Use these guidelines when choosing running shoes. To learn more about the science behind proper running footwear, read “Rethink Traditional Assumptions When Choosing Running Shoes.”
Relative to what you are currently using, look for shoes that:
The aim is to reduce the barrier between your foot and the ground to enhance proprioception while still providing some cushion for protection and running economy.
A good fit requires adequate length and width to allow your toes to splay naturally while running. In addition, you want a shoe that moves with the foot rather than pulling away from it.
To check length: While standing in the shoes, there should be about a thumb’s width between your toes and the end of the shoe.
To check width: Take out the insole of the shoe and place it on the ground. Stand on the insole barefoot. If your fore-foot and toes extend beyond the sides of the insole, they are not wide enough. Look for shoes with a roomier toe box to better fit the width of your forefoot while standing. Sometimes this can be achieved by ordering a wider width.
When to try on shoes: Feet spread out during the day (and during runs) as you accumulate time on feet. So try on shoes later in the day (or after a run).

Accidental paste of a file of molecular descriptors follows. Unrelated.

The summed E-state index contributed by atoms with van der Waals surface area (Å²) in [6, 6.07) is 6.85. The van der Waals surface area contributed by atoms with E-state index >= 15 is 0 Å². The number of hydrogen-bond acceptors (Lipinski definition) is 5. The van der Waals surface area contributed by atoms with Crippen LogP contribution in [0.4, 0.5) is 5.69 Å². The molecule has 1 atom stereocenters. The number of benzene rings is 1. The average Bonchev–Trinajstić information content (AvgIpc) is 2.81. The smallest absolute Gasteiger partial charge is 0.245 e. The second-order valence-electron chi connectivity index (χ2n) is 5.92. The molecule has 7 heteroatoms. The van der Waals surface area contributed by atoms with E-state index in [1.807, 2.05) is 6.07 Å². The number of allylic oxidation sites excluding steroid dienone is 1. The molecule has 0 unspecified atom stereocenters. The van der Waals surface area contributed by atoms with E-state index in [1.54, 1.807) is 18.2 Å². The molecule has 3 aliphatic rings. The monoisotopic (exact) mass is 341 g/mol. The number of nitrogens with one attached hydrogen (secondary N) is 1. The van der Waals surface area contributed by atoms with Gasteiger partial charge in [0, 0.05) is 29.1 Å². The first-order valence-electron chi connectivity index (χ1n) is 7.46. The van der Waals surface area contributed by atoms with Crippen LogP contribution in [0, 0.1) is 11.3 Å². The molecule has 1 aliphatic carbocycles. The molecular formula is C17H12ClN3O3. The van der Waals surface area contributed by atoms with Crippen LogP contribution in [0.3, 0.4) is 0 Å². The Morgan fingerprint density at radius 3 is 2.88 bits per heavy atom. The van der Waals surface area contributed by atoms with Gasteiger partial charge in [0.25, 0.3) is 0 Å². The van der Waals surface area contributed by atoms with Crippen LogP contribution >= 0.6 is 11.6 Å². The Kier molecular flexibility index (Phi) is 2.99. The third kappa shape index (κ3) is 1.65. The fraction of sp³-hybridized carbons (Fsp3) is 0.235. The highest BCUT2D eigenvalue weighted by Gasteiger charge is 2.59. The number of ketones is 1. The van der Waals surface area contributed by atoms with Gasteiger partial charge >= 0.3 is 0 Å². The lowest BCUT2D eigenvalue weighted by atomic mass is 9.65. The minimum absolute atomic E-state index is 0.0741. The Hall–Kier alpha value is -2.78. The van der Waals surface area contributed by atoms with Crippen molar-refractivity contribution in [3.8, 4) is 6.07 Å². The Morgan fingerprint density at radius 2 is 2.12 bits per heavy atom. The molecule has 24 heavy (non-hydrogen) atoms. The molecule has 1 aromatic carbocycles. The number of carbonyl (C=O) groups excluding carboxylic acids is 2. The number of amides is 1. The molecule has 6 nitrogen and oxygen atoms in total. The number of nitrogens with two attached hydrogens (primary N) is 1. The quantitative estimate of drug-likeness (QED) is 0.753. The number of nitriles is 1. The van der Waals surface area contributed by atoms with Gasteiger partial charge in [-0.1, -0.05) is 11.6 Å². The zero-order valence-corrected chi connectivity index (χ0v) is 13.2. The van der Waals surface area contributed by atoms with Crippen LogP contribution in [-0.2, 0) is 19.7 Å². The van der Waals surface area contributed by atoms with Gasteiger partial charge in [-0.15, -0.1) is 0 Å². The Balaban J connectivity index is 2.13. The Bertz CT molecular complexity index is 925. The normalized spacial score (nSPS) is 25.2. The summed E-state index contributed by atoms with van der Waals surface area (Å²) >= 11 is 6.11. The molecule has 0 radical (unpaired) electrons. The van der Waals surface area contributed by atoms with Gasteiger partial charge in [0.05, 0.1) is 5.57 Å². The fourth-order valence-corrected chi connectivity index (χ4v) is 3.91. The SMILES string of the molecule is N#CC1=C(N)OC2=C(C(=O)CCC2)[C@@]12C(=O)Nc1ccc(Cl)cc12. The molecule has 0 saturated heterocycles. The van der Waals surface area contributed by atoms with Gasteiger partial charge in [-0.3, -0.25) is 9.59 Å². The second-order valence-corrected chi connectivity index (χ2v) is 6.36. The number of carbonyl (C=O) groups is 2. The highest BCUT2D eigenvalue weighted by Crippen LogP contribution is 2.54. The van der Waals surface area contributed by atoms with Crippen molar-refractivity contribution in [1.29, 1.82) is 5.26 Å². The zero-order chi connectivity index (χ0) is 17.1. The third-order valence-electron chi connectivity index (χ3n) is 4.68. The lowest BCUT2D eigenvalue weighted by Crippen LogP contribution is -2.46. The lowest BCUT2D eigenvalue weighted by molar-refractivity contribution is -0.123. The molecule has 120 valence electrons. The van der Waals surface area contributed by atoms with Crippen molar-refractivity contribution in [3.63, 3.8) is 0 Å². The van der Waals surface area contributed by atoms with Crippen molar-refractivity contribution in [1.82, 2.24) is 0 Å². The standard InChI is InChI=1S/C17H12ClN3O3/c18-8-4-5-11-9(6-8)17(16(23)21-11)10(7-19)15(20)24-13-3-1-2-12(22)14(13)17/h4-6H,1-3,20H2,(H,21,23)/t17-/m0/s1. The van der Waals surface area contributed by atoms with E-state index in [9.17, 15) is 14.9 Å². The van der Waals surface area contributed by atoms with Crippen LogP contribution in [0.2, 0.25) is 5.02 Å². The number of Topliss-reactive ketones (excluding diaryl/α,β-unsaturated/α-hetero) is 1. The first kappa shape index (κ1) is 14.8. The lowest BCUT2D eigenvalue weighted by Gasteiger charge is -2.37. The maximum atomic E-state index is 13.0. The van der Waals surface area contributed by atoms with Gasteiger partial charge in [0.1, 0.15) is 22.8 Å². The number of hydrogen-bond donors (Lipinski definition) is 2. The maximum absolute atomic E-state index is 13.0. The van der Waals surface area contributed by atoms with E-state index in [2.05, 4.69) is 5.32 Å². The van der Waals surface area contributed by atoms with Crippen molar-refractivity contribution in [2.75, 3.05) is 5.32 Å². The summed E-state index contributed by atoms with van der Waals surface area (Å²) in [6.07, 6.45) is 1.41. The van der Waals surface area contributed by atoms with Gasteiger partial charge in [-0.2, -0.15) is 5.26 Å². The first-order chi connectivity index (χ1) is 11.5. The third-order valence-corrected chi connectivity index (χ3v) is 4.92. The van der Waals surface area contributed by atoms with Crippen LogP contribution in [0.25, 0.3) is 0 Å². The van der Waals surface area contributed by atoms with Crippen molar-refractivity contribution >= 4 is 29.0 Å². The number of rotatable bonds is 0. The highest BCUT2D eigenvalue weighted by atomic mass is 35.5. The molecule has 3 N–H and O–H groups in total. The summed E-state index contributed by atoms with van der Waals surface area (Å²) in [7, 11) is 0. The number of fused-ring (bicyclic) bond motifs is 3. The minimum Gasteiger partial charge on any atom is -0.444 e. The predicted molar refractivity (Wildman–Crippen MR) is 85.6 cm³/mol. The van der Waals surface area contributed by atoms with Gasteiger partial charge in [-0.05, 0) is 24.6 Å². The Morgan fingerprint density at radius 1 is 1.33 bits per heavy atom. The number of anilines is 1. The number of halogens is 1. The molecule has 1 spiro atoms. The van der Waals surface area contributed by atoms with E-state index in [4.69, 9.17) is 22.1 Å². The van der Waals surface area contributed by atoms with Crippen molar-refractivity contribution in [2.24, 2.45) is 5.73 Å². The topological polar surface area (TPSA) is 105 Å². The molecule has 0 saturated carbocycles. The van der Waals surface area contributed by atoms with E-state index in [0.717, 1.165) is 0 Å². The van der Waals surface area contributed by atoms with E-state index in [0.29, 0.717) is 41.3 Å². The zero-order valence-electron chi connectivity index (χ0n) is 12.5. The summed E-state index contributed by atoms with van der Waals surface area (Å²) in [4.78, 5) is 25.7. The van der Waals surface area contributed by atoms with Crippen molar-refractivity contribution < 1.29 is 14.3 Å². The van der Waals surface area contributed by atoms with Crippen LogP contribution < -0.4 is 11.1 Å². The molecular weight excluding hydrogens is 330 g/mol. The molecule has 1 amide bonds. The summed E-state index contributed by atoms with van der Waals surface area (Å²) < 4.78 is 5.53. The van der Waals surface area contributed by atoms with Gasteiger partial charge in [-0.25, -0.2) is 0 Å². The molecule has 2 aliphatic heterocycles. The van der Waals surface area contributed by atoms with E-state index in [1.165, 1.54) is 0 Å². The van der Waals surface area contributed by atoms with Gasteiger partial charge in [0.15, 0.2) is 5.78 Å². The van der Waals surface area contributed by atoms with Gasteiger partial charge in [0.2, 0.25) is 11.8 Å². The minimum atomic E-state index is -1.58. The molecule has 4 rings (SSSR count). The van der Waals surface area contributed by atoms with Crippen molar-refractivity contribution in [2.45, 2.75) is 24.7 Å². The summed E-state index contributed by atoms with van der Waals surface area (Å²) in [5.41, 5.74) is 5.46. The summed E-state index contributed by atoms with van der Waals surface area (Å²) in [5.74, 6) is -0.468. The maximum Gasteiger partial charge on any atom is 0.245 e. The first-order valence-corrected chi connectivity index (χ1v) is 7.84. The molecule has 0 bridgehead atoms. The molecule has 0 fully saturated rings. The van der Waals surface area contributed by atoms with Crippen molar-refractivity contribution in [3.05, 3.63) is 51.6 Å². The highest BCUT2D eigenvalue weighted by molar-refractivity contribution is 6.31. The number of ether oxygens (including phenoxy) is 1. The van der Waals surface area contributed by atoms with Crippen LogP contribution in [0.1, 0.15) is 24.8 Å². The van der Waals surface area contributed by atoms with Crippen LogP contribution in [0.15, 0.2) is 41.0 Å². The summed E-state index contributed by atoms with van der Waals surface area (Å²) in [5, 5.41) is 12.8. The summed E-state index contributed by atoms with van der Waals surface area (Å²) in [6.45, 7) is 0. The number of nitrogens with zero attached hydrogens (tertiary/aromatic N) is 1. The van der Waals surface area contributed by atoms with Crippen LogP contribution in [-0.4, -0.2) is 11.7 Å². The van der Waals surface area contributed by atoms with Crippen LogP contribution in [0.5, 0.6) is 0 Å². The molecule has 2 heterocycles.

Ultimately, the job of a good pair of running shoes is to provide protection while allowing your feet to function naturally. This means your feet still need to do the work!
To strengthen your running muscles from your toes to your core, here are a few basic exercises and drills to incorporate into your daily training routine:
- Toe yoga
- Big toe push-downs
- Donkey kicks
- Lying hip abductions
- Front plank
- Glute bridge
- Balance drills – Do these on a rocker board to develop proprioception!
To enhance your mobility for more effective running, work to pass the three mobility tests demonstrated in the video below–especially before moving into minimalist shoes.
For more information, read “Rethink Traditional Assumptions When Choosing Running Shoes.”